Then the landscape of the world surrounding that spark took shape. It eventually took the name Erthlynd, and the more time I spent there, the more I saw the story living in it. Of course, that cold, dark evil was always lurking out there, always getting closer. But my friends were with me. When Erthlynd came about, Jeodyn was already there, and when I found him, he had Leye and Raab with him. They were all three different characters, and all three fighting for the same thing in their own way. Their commitment to that fight made them closer than family, and I knew the three of them could lead my charge against that ancient evil gathering beyond the Eastern Fall.
Now, putting this all in context to A Prince from the Shadows… my story was originally about this outside force invading Erthlynd to steal the spark of life within it (The Man trying to control me and steal my fire), and it still is about that. But there were some other twists and turns along the way. One of which was me learning what a novel is and how to write one.
When I first set down to write, I’d spent about six months outlining my world and my characters, their backstory, the history of Erthlynd, and the present drama unfolding. Not knowing the natural arc of a novel, I sat down and wrote the entire story of Erthlynd, from the “coming apart of all things” and its re-creation to the very end of the original drama I set for Jeodyn from the beginning. I’ve since learned the difference between a novel and a story, but I still look back with pride at that original, 700pg, SINGLE-SPACED monster (it was 5inches thick, and I still have it. Ha!).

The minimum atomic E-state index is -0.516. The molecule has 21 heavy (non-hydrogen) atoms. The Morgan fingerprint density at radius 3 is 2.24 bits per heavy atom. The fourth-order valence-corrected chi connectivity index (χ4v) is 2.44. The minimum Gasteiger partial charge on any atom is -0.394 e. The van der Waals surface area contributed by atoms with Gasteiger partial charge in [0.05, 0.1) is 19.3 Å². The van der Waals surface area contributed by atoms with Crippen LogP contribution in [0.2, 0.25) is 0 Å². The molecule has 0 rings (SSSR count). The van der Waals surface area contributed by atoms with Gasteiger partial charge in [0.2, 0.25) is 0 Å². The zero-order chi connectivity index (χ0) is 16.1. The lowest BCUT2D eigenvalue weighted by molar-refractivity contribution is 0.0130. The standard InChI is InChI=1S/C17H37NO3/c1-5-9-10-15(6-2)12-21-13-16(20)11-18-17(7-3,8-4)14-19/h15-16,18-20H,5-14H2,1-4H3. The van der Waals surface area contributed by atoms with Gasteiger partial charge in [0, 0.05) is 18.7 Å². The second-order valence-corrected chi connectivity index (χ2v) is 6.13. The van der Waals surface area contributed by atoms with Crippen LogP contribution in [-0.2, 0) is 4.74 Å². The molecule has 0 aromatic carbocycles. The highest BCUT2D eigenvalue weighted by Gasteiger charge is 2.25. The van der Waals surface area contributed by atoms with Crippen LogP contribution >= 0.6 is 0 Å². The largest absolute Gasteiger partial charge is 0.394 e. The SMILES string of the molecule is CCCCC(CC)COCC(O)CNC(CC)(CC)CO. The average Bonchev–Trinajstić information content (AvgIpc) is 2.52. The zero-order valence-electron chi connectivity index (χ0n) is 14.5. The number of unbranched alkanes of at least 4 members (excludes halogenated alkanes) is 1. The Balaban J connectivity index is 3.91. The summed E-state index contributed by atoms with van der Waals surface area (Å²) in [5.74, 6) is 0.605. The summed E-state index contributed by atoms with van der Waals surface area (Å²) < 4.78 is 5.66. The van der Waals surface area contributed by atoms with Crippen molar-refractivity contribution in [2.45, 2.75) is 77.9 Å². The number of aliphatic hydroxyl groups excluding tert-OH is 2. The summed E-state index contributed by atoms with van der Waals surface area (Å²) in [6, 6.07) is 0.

The two major parts of that manuscript are the history of Erthlynd leading up to Jeodyn and what has now become the trilogy of his Rise to the Helm (Bk1 in the trilogy is the next book in the series, set for release in the not-so-distant future). But there was another part, (about 175 of those 700 single-spaced pages) which told the start of Jeodyn’s trek out into the distant East, the unknown he’d dreamt of seeing all his life.
This story was about Jeodyn’s sister, Jynn. It was originally meant as a set-up for the primary drama in the main narrative, but it grew into a story all its own. At the encouragement of my book doctor, I “fleshed out” the story of Jeodyn’s sister, Jynn, and her mysterious lover. Part of me wanted to scrap it altogether (my story was about “supposed” to be the Rise to the Helm trilogy). But one thing I’ve learned along the way is that the story is the story, no matter what we have to say about it. It’s there already, and we have to immerse ourselves in it as deeply as we possibly can to see that and let it be.
Spending time in Erthlynd (those long, quiet minutes before you fall asleep are great for hanging out in fantastical places), I came to realize Jynn’s story was part of Jeodyn’s story. It as a part of his life, so of course, it was a part of his story. He (Jeodyn) kept telling me: “I see this other stuff going on, and I want to get into it, but I have to deal with my sister first.” I literally got that feeling from him, every time I tried to work on anything other than resolving Jynn’s predicament. By the end, he wouldn’t stop going on and on about it.
Eventually, I listened and here we are. A Prince from the Shadows is done, as it should be. All my characters are accounted for. Their tales are told. And because of that, they are all ready to venture into this next part of the story together, ready to see it to the end. As am I.
Without every one of its characters completely committed and along for the ride, no story can exist, at least not in the truest sense it was meant to be. I’ve learned that too on this long, strange trip. As writers, we spend so much time searching our characters, asking them who they are and trying to get to know them. We give our characters voices to speak for that very reason; we owe it to them and the stories they have to tell, to at least listen to them.
Especially when they won’t shut up about something… that’s when we should listen the most.